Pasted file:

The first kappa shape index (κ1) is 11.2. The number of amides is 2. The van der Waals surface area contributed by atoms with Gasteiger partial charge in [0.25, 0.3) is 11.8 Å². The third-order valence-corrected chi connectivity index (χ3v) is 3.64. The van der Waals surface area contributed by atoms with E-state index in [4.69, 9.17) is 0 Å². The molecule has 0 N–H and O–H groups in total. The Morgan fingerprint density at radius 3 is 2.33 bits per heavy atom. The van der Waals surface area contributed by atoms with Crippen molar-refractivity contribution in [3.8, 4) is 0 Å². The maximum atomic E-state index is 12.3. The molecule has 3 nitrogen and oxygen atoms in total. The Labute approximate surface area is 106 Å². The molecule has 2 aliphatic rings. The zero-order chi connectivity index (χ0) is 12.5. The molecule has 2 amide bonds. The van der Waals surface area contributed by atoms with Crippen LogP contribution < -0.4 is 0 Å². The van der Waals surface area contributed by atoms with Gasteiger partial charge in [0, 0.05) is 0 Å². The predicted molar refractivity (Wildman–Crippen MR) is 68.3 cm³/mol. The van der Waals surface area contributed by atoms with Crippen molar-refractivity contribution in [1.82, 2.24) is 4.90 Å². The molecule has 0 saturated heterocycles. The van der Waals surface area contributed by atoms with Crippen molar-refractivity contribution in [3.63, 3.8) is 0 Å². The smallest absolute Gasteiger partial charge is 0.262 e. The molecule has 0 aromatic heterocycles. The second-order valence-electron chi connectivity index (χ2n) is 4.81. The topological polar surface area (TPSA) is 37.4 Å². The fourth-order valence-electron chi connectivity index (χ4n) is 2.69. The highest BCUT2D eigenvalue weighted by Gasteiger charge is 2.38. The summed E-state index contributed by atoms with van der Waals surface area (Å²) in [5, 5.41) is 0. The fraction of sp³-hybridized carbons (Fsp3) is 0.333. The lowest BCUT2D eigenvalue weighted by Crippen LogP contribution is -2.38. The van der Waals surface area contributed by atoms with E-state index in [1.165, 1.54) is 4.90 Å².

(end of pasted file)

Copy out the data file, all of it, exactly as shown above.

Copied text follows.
The first kappa shape index (κ1) is 11.2. The number of amides is 2. The van der Waals surface area contributed by atoms with Gasteiger partial charge in [0.25, 0.3) is 11.8 Å². The third-order valence-corrected chi connectivity index (χ3v) is 3.64. The van der Waals surface area contributed by atoms with E-state index in [4.69, 9.17) is 0 Å². The molecule has 0 N–H and O–H groups in total. The Morgan fingerprint density at radius 3 is 2.33 bits per heavy atom. The van der Waals surface area contributed by atoms with Crippen molar-refractivity contribution in [3.8, 4) is 0 Å². The maximum atomic E-state index is 12.3. The molecule has 3 nitrogen and oxygen atoms in total. The Labute approximate surface area is 106 Å². The molecule has 2 aliphatic rings. The zero-order chi connectivity index (χ0) is 12.5. The molecule has 2 amide bonds. The van der Waals surface area contributed by atoms with Crippen LogP contribution < -0.4 is 0 Å². The van der Waals surface area contributed by atoms with Gasteiger partial charge in [0, 0.05) is 0 Å². The predicted molar refractivity (Wildman–Crippen MR) is 68.3 cm³/mol. The van der Waals surface area contributed by atoms with Crippen molar-refractivity contribution in [1.82, 2.24) is 4.90 Å². The molecule has 0 saturated heterocycles. The van der Waals surface area contributed by atoms with Crippen molar-refractivity contribution in [3.63, 3.8) is 0 Å². The smallest absolute Gasteiger partial charge is 0.262 e. The molecule has 0 aromatic heterocycles. The second-order valence-electron chi connectivity index (χ2n) is 4.81. The topological polar surface area (TPSA) is 37.4 Å². The fourth-order valence-electron chi connectivity index (χ4n) is 2.69. The highest BCUT2D eigenvalue weighted by Gasteiger charge is 2.38. The summed E-state index contributed by atoms with van der Waals surface area (Å²) in [5, 5.41) is 0. The fraction of sp³-hybridized carbons (Fsp3) is 0.333. The lowest BCUT2D eigenvalue weighted by Crippen LogP contribution is -2.38. The van der Waals surface area contributed by atoms with E-state index in [1.165, 1.54) is 4.90 Å².